Freelancing gives you the luxury to use your time the way you want, so instead of staring at the screen after you reply to the last email, go for a walk or run. You might be surprised by the positive effect on your mental wellbeing and performance.
I am an introvert, maybe that’s why freelancing really fits my lifestyle. The thing is that I can’t work in cafes or other noisy places, because my efficiency drops and I can’t concentrate. So, most of the time, I work at home or a local library. I don’t get to communicate a lot during working hours, but I try to be as social as possible in my free time.
Again, it wouldn’t be possible if I went to sleep at 2 am and woke up at 11 pm because no one would meet up with me. But when I start working early and finish early, I have plenty of time to do something for myself, such as go for a run, read a book, write my journal, or watch a movie, and then meet with friends for a beer or two. For me, as an introvert, it’s plenty of socialization, but I know many freelancers who can’t work at home because they get distracted with naps, shows, and other stuff.
So, when you find the place where you feel the most productive, try finding ways to be around people. Even if you don’t meet with friends or family every day, you can still find ways to be social. You can work in coworking spaces or cafes. You can hit two birds with one stone by signing to a yoga or pilates class (any group sport). Then you don’t only have to be around people, but you also increase your wellbeing and health.
Use the Benefits of Freelancing
When people find out I’m a freelancer, they start daydreaming about it as something magical. They imagine that freelancers work whenever they want from sunny Thailand beaches. They dream about the freedom to choose your clients and be your own boss. Yet it’s rarely the case. Many self-employed professionals fall short when it comes to pursuing the benefits of freelancing. They choose every client they can find and work longer than they would in the office.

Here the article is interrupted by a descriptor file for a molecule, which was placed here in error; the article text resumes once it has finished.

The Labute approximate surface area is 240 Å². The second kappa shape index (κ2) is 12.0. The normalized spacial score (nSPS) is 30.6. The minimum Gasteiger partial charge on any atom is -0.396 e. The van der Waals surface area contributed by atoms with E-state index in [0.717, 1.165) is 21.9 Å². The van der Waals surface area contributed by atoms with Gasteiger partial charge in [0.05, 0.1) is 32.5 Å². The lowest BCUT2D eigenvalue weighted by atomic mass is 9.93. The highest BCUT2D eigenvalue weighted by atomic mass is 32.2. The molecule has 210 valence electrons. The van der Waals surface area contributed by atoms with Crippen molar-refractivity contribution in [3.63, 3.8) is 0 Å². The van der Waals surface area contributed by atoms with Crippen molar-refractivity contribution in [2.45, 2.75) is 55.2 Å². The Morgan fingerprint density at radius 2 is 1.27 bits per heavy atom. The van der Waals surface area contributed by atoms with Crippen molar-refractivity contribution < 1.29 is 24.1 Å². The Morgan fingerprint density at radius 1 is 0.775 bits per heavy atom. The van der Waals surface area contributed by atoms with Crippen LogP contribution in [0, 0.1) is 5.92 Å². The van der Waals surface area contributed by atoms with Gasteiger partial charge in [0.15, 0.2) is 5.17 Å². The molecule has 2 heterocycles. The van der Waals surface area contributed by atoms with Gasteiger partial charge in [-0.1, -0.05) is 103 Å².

You can’t afford to travel because money is not that good, and there’s no time because you’re catching every gig out there. Of course, in the beginning, you can’t expect more, but eventually, it should change. When I started out, I was panicking almost every day, whether I’ll be able to deliver finished tasks or meet the ends by the end of the month. Now, I have long-term clients and a stable income, and I only work with clients that I like working with, and only if we bring mutual benefits to the table. I also live in sunny Tenerife and enjoy my life to the fullest, but only because I found ways to use the benefits of freelancing.
Yet these benefits, as everything in life, come at a price. You can’t just work a few hours a day and then go on vacation for two weeks. You have to be reliable and devoted, so your clients would build trust in you. You also have to continually improve your brand and look for ways to grow as a professional, not only to earn money. Only then you can make enough to travel, to do what you love, and excel in your field.
Freelancing is definitely not a bed of roses. Although it sounds like the best way to work, it’s not for everyone. And if you don’t take it seriously, you can easily fall behind and get ill. If you noticed that you haven’t talked with others besides your cat in weeks, perhaps it’s time to ditch joking about freelance lifestyle and take control over your health. Only a healthy body and a healthy mind can bring results and make you enjoy your freelance career.
Originally posted on Medium: https://medium.com/@eglrakauskait_32617/staying-sane-when-working-as-a-freelancer-9041f3e0af4